Monday, May 31, 2010

Memorial Day

We were at a little restaurant and saw an elderly man wearing his retired vet hat with all of is service info on it. My husband went up to him and asked about it. He told us he was a front line infantryman in both Nazi Germany and the Korean War. A very nice, quiet and kind man, with a subtle pride and humbleness. We gave him our thanks and shook his hand. He and his wife were touched... so were we.

 *my little brother Jae, in special ops in aviation electronics, on the way to bootcamp*

So, a giant, respectful hug and thank you to the men and women who have served, and are currently serving in the military. For those who have died, those who have been injured, those who have experienced things we could never imagine and gave up some of their freedoms, so that we could have ours. A thank you to the husbands, wives, parents and children of those who say goodbye to their loved ones and wait every day to hear if they are safe.

No matter what our personal opinions are about certain conflicts and politics, we should at the very least recognize that there are people willing to leave their families, homes, and comfort in order with the possibility of tragic ends in order to do what they feel is best for our country.

So, I salute you and hope and pray, that wherever you are in this world, that you and your family have peace.

* You may be surprised to know, that when I was 17 or 18, I was in the process of signing up for the military. I was home alone, with the recruiter sitting at my kitchen table, laptop out and I was taking some type of an entrance exam and filling out paperwork. Then, my mom walked in the door, started freaking out... and that was the end of that. Interesting how my life would have been so different had I joined.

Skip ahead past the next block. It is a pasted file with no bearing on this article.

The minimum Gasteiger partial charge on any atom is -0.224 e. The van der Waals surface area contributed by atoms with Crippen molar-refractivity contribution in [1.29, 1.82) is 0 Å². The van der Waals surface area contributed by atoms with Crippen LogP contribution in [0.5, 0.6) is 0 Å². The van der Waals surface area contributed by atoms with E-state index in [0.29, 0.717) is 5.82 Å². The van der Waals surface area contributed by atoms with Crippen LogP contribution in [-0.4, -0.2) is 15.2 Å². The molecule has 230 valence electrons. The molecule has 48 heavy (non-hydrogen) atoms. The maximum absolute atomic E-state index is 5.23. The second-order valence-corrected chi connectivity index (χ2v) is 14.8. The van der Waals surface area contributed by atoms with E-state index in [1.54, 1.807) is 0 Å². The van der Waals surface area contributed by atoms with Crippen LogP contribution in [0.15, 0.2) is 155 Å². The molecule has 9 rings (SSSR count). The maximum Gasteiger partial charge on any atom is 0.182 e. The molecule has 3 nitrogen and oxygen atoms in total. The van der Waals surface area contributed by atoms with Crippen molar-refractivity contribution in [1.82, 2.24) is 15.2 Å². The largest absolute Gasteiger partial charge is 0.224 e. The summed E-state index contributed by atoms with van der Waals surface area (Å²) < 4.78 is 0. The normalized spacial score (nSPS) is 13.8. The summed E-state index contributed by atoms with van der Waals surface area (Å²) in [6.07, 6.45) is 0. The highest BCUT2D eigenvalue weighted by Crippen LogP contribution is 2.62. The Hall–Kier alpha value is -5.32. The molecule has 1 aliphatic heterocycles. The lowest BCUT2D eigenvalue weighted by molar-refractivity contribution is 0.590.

**A few years ago, I was starting to write a book on the stories of these heroes before they passed on, never to have their stories told. I was preparing to go and interview veterans at the VA hospitals and nursing homes. Perhaps I will pick up this project again one we are settled, as time is running out. Remembering the past has always been very important to me, (many ladies played an important part as well).. Years ago, when my father was receiving treatment at the VA, we met Dan Illerich who was rescued by headhunters after being shot down in WWII, and were fascinated by his story. You can watch his story here, or see the image gallery here of the story that just aired on pbs the other day, to our surprise.

***For interesting reading, you may enjoy the short starvation experiment log by Lester Glick, that occurred in the University of Minnesota starvation experiment in 1944. 


tiana lachelle said...

I've always loved that picture of grandpa. He's so charming!

Tess said...

Thanks so much for posting this! My grandfather was a medic in The Netherlands and Germany in WWII. He has such amazing stories to tell, I hope no one ever forgets the sacrifices that have been made for us by our vets.

Tanya (a Taste of T) said...

My grandpa was in the military as well. I'm so grateful for the brave men and women who fight for our freedom.

Diva Kreszl said...

we owe such much to the men and women who have defended our nation and continue to fight for our freedoms!

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